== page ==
About Us

History of the Church of Christ the King

The Church of the Christ the King is a well known city land mark. It's central location at the heart of the community is undisputed, the evidence of the network of houses which have been built encircling it bears testimony to this. Opened on 29th October 1933, by Archbishop Byrne it was designed by Mr. Robinson, and built by Ftizgerald and Leonard at the Cost of £35,000.

It proudly boasts of its statue of Christ the King which was sculpted in Trieste. This statue was buried in the ground during the war but was later crated in sections and dispatched to Cabra. it finally arrived at its destination in the 1950's.

Also of historical significance are the candlesticks on the Main Altar. These were given to the parish following their use during the International Eucharistic Congress held in Dublin in 1932.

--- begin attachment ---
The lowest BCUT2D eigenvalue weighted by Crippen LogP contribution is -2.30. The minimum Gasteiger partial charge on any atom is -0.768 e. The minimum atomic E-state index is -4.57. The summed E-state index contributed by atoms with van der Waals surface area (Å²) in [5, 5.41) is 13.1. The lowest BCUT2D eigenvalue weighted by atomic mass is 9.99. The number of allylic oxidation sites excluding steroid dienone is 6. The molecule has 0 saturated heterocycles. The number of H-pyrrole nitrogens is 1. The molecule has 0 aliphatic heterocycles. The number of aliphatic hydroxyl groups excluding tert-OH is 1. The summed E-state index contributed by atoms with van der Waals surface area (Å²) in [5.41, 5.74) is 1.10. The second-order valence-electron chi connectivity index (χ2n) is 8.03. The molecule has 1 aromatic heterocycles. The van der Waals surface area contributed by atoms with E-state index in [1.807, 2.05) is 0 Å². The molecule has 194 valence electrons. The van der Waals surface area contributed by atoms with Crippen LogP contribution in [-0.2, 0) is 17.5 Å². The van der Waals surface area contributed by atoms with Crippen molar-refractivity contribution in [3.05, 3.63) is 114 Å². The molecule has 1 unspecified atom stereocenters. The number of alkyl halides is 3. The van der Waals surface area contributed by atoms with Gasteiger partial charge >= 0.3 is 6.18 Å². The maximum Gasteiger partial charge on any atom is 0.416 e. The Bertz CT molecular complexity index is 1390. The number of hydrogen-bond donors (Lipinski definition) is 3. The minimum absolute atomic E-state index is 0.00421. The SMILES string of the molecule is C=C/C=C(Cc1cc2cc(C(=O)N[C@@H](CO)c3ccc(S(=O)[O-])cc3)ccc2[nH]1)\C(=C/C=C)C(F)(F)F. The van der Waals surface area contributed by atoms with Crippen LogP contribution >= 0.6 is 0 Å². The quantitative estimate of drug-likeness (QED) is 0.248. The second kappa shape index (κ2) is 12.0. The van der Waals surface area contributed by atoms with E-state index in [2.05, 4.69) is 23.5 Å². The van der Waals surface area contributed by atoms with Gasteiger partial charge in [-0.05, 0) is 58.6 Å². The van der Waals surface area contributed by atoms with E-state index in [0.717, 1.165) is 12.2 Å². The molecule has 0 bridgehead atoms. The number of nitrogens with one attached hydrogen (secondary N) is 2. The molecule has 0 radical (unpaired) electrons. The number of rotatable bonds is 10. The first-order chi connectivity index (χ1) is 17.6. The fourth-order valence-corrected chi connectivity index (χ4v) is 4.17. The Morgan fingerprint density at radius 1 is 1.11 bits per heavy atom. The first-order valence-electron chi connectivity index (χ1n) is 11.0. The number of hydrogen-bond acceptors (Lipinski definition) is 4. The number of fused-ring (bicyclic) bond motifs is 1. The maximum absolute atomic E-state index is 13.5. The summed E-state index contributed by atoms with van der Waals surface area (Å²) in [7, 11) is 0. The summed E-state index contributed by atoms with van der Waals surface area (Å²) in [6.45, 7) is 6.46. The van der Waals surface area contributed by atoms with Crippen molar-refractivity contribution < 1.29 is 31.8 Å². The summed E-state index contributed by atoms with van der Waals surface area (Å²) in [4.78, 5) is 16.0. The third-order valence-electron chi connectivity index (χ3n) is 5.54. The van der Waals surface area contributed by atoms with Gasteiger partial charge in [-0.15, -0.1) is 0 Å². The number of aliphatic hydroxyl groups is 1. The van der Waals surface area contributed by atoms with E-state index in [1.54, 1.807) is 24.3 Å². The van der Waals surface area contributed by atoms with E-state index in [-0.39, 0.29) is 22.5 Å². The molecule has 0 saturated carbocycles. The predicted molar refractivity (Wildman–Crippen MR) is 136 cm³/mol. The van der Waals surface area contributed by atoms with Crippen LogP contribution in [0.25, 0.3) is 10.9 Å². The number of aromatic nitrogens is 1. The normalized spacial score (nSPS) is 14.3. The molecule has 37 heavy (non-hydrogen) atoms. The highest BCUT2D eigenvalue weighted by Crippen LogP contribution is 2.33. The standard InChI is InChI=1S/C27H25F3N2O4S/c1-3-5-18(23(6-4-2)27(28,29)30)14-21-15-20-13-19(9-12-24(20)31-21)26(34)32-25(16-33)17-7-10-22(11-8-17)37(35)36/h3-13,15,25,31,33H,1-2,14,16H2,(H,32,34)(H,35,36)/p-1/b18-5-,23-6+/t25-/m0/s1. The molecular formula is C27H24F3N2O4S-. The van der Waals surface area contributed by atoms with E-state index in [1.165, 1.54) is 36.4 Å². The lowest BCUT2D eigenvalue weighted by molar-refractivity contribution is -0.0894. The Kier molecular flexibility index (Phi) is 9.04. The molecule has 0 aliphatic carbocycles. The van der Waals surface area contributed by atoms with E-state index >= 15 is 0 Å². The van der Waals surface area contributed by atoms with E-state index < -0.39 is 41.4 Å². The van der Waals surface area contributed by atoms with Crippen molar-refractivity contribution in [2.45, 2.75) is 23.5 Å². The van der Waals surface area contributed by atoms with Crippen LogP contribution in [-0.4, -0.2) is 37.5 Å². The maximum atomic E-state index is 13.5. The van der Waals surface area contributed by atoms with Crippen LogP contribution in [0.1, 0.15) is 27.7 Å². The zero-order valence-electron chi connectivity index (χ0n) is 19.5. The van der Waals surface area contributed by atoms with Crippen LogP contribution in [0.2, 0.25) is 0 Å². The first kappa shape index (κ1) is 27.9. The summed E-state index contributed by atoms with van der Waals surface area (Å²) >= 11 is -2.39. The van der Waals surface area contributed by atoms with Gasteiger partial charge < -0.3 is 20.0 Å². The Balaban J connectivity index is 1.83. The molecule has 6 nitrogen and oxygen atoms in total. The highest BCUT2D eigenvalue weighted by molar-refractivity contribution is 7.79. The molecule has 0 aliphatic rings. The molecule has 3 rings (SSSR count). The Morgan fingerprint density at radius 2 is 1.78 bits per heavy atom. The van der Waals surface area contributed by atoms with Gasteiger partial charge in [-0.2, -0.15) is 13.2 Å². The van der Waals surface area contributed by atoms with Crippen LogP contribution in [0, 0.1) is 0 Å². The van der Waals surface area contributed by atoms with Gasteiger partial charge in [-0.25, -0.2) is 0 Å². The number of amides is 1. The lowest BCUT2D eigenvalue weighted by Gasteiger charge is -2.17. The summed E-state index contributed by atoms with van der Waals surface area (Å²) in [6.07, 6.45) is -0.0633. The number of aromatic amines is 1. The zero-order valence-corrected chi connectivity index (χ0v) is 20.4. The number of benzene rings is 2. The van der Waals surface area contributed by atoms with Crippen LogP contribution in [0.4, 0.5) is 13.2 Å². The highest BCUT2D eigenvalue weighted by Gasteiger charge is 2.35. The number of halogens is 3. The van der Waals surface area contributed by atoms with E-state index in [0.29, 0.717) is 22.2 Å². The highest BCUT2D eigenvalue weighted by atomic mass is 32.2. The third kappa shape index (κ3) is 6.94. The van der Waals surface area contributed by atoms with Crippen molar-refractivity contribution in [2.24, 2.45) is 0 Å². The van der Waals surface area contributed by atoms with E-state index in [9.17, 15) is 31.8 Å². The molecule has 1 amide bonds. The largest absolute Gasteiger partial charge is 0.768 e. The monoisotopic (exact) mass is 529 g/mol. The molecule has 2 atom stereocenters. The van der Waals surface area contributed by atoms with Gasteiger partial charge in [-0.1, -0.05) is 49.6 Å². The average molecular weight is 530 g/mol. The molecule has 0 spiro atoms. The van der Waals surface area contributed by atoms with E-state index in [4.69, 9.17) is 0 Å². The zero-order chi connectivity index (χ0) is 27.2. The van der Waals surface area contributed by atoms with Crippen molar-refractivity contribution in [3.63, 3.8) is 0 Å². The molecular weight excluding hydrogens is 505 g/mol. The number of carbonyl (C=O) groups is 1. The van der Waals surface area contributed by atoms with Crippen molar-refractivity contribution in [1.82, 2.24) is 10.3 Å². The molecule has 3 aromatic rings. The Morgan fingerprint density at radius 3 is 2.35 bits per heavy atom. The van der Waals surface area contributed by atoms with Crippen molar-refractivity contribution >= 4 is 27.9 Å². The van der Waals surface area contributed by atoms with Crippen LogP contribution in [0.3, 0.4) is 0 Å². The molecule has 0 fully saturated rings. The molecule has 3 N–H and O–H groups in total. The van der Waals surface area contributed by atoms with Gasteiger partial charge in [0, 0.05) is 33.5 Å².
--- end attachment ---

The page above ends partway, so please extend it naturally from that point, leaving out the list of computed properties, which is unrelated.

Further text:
The historic building is a testimony to the highest skill of architecture, building and labour of the time. It continues to be a focal point for the local community who regard it as an important heritage, a link with the past, a vital part of the present life of the people, as well as a legacy for the future. It represents for them security, continuity, development and tradition. Its towering presence watching over the area has great significance in their lives and symbolising permanence, changes and challenges of today. In the case of the many elderly and those living alone it offers social, spiritual and pastoral support.

As an expression of their care and support they have sought over the years to contribute generously in as far as they have been able to the developments and changes required and in fact still strive to do so.

Please click on the Link below to read the address delivered by Rev. J.J. Flood P.P. at the offical opening of the Church of Christ the King on the 29th October 1933.

Address Delivered by Rev. J.J. Flood P.P Arran Quay, on the occasion of the opening of the Church of Christ the King, at Cabra, on Sunday October 29th, 1933.

      


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